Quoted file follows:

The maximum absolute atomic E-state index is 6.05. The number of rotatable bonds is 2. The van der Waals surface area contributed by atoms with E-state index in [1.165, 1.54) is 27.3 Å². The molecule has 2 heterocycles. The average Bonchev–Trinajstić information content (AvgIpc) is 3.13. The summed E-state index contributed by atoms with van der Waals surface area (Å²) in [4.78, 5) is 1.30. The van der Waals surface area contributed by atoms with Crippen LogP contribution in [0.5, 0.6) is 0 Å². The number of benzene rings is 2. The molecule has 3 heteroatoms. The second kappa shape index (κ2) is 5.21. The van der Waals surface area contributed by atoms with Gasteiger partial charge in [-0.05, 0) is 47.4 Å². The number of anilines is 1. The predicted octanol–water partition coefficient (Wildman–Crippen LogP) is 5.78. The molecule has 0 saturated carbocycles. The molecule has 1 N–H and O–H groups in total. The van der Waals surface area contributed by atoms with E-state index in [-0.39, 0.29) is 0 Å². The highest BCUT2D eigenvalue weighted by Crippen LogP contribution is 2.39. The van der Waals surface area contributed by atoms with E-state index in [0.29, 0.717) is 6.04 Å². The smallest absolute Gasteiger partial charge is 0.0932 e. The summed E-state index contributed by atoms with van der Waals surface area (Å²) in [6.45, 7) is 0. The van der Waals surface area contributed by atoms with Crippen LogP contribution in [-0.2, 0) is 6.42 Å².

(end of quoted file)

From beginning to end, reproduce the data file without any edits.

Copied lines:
The maximum absolute atomic E-state index is 6.05. The number of rotatable bonds is 2. The van der Waals surface area contributed by atoms with E-state index in [1.165, 1.54) is 27.3 Å². The molecule has 2 heterocycles. The average Bonchev–Trinajstić information content (AvgIpc) is 3.13. The summed E-state index contributed by atoms with van der Waals surface area (Å²) in [4.78, 5) is 1.30. The van der Waals surface area contributed by atoms with Crippen LogP contribution in [0.5, 0.6) is 0 Å². The number of benzene rings is 2. The molecule has 3 heteroatoms. The second kappa shape index (κ2) is 5.21. The van der Waals surface area contributed by atoms with Gasteiger partial charge in [-0.05, 0) is 47.4 Å². The number of anilines is 1. The predicted octanol–water partition coefficient (Wildman–Crippen LogP) is 5.78. The molecule has 0 saturated carbocycles. The molecule has 1 N–H and O–H groups in total. The van der Waals surface area contributed by atoms with E-state index in [-0.39, 0.29) is 0 Å². The highest BCUT2D eigenvalue weighted by Crippen LogP contribution is 2.39. The van der Waals surface area contributed by atoms with E-state index in [0.29, 0.717) is 6.04 Å². The smallest absolute Gasteiger partial charge is 0.0932 e. The summed E-state index contributed by atoms with van der Waals surface area (Å²) in [6.45, 7) is 0. The van der Waals surface area contributed by atoms with Crippen LogP contribution in [-0.2, 0) is 6.42 Å².